Interview with our own USBC Semifinalist Philip Search!
In a little over a week, we’re thrilled to cheer our own Philip Search on to Houston, Texas, where he will compete as a semifinalist in the United States Barista Championship among the best of his profession. Philip took home regional title in this month’s Northeast Regional Barista Competition, and we couldn’t be prouder. We persuaded him to take a break from rigorous training and rehearsal to give the world a bigger preview of what he’ll be doing up there on the USBC stage.
What inspired you to compete in 2011?
I think there are multiple reasons I ended up competing. Every year I go through an internal debate with myself about whether or not I will do this all over again. The truth is though, I love coffee, I love being able to highlight it in this format. It excites me to be able to have unique conversations, and a chance to learn with other coffee professionals. I have to say though, I was truly inspired this competition. It started when I tasted the Liquid Ambar and the Don Mayo in a cupping. They both are compete coffees, unique in their own rights, and totally representative of the work of the families at origin, the cultivars, and the terroir of their regions.
The first time I roasted the Liquid Ambar as espresso, I pulled a shot and we were all floored. Pillowy body, a mind blowing espresso with a unique honey malt flavor I’ve only tasted a few times in 16 years. The Don Mayo was equally impressive. The spice note reminded us all of an Indian curry dessert. These coffees together create a unique combination of flavors that nearly brought me to tears. Completely unique to anything I had ever worked with before. After this, I was hooked. I wanted this coffee, and the risks the farmers took in producing it to be showcased to the world. There were other circumstances that came to light about the coffee. As you know there is a shortage of super high quality coffees in the current market. The coffee from the Don Mayo mill is part of what I believe is a solution to this issue. It is a Villa Sarchi Cultivar, a natural mutation of old Bourbon plants that happened in Costa Rica quite a few years ago. In showing off this coffee as a microlot separated out with its unique cultivar, I hope to encourage farms to begin producing more of this coffee in the Tarrazu region of Costa Rica where the climate and soil lend its self to its best potential.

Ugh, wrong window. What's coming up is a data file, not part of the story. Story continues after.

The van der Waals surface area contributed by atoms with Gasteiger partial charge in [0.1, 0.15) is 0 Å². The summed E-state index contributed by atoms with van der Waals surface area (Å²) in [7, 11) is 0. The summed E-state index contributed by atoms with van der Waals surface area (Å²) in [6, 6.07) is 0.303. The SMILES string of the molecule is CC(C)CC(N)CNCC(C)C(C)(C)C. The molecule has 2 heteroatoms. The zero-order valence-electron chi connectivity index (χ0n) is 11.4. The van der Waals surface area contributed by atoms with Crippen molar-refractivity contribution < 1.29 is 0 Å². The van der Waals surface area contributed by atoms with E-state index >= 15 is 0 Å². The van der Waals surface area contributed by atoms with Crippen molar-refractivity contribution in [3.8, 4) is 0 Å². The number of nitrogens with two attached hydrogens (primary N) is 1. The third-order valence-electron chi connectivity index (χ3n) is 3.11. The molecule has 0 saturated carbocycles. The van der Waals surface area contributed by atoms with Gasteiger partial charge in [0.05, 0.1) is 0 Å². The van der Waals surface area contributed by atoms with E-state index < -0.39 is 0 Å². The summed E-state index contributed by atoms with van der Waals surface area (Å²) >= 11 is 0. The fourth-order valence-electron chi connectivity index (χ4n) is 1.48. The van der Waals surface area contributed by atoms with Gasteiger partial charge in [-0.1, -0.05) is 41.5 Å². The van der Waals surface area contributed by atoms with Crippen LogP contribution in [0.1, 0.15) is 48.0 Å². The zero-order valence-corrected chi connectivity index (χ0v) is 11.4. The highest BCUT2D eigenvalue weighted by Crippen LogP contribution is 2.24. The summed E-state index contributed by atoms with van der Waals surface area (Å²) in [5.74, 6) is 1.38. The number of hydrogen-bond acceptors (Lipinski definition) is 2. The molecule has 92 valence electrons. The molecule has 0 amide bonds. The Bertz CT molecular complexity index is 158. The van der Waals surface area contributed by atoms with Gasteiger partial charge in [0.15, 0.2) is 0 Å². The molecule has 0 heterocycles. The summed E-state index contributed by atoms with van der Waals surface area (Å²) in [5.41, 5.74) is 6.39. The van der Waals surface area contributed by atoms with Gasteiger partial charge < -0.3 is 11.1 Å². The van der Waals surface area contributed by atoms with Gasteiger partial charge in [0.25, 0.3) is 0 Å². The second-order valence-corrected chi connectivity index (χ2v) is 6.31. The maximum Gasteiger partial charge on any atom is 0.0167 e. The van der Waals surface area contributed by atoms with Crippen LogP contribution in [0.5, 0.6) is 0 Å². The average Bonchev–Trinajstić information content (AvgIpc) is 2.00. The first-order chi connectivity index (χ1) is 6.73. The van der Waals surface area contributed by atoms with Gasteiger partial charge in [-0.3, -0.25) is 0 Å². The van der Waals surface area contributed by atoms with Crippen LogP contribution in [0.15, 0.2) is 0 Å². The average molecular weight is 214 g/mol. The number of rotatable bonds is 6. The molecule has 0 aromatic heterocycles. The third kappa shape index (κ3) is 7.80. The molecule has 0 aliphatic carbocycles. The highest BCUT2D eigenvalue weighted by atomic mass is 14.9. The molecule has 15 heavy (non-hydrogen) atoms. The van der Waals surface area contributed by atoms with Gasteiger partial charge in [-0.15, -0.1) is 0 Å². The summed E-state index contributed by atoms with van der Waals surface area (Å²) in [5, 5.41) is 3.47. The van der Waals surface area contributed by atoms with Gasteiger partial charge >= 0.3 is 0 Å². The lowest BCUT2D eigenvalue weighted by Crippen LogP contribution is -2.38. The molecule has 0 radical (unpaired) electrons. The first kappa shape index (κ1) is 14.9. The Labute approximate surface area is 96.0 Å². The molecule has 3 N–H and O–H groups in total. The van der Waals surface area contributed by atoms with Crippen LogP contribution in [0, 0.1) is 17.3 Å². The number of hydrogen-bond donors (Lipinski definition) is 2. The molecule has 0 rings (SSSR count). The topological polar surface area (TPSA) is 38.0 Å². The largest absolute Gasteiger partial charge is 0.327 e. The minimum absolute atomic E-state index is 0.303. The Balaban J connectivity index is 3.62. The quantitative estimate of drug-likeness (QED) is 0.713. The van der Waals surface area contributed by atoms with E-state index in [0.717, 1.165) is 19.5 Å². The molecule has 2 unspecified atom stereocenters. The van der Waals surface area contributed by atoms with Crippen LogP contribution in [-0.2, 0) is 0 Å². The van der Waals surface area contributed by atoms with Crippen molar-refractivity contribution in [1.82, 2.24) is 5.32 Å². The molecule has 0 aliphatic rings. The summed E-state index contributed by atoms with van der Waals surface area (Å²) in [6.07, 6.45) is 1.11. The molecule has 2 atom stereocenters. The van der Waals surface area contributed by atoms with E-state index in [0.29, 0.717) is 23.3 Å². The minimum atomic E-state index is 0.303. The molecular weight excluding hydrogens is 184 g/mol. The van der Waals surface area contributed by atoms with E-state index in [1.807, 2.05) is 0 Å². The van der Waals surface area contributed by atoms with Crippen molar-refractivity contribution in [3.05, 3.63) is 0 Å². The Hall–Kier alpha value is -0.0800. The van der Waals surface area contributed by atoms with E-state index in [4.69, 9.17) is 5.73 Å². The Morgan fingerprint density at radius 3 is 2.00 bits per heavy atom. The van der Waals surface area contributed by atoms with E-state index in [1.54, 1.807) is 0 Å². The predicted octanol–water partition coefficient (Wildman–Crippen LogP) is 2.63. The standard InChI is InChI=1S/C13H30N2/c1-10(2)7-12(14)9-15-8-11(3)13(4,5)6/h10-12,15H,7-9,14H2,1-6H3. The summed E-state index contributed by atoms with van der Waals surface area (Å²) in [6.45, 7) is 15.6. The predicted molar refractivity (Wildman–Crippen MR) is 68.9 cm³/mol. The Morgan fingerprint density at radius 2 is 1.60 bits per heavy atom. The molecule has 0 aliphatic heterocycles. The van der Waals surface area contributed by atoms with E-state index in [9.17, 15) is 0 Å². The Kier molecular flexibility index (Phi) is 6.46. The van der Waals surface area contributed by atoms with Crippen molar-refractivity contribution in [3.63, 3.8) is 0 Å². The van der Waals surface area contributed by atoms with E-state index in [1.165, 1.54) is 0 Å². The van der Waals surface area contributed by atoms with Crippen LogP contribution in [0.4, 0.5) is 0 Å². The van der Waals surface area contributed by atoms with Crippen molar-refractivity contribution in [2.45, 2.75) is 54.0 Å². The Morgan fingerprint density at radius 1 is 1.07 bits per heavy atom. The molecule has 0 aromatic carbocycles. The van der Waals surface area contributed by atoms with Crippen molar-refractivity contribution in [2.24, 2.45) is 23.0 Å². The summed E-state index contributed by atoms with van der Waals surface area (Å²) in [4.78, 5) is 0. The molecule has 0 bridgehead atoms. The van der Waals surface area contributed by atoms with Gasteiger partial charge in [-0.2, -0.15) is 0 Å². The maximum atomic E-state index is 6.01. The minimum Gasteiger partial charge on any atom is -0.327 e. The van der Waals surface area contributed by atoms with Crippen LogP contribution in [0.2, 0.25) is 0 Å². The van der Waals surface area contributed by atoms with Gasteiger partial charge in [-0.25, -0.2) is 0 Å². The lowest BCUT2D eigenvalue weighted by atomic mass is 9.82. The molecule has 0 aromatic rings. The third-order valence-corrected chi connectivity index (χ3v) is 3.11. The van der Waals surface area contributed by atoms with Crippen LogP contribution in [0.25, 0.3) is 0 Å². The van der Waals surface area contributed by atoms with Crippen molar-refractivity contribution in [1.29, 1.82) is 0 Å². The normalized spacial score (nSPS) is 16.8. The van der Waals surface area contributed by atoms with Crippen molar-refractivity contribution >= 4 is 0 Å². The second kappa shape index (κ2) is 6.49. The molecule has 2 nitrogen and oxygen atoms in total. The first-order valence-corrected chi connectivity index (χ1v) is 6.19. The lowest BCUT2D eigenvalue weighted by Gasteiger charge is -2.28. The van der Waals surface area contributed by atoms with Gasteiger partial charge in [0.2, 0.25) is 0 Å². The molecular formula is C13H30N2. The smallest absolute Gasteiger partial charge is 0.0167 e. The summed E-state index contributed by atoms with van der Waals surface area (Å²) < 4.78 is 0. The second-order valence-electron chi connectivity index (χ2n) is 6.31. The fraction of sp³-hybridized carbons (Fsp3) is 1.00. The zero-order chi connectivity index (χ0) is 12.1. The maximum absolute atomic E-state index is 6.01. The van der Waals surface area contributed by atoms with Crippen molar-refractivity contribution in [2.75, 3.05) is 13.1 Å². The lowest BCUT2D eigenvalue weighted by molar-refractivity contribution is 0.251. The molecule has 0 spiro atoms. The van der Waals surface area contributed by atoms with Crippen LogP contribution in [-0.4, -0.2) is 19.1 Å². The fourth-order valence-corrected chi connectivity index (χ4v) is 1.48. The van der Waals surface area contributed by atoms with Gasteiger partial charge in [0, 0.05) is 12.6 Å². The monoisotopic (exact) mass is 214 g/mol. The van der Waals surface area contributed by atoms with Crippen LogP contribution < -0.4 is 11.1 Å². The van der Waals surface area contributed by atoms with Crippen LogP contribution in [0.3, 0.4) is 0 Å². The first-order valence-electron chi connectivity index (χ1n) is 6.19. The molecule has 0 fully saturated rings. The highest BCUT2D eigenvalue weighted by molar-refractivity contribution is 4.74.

I also enjoy being able to push our industry forward in unique ways. In the past this involved adding special dose control to things like the Anfim grinder. In this case, I wanted to show people a grinder platform that doesn’t have most of the existing flaws of current espresso grinders, and that there is a different way to pull shots even in a tight time frame. I also believe that in life, and all things coffee, we should aspire to our daily tools being functional works of art. This grinder reflects that aesthetic belief.
You use an unusual grinder setup. What is it?
I wanted a grinder that looks good, and avoids a lot of the dosing, heat, and grind spectrum issues of existing espresso grinders.
What goes into your signature drink, and how did you come up with it?
The sig drink is an infusion that mirrors the flavors of the two coffees I used. This allowed me to stretch out the flavor profile and make the complexities of the coffee more accessible. It involves using nitrogen cavitation, a common tool in the arsenal of cutting-edge mixology, to infuse flavors into liquids. I used a slice of orange, grapefruit peel, tamarind, smoked sea salt, sucrinate (dried unprocessed cane juice), raw orange blossom honey, and lapsong souchong tea, and infused this into water. Then I poured this “deconstructed flavor infusion” into champagne flutes and served it alongside the espresso. This helps people better understand the coffee. The cool thing is that, along with each ingredient as a flavor, there is a chemical reason I used them as well, each represent an acid or other chemical piece of the flavor that is in the coffee as espresso. For example, the Don Mayo had a unique tropical flavor from tartaric acid, this was then achieved in the deconstruction using the tamarind.
Do you find it easy to explain “nitrogen cavitation” to people at parties?
Sure! But I can be a bit of a nerd. Nitrogen bubbles are small, and when put with ingredients under pressure, they attach themselves to cell walls and weaken the cells, when you rapidly release this pressure, the cells burst and you have and instant infusion. Pretty simple really.
Who else are you watching closely in this year’s United States Barista Championship in Houston, TX?
Well, really there are always a lot of great coffee people, and it can be any ones game, But Pete Licata, from Honolulu Coffee, is another long term veteran with a lot of experience. He is solid, and his coffee has a great story.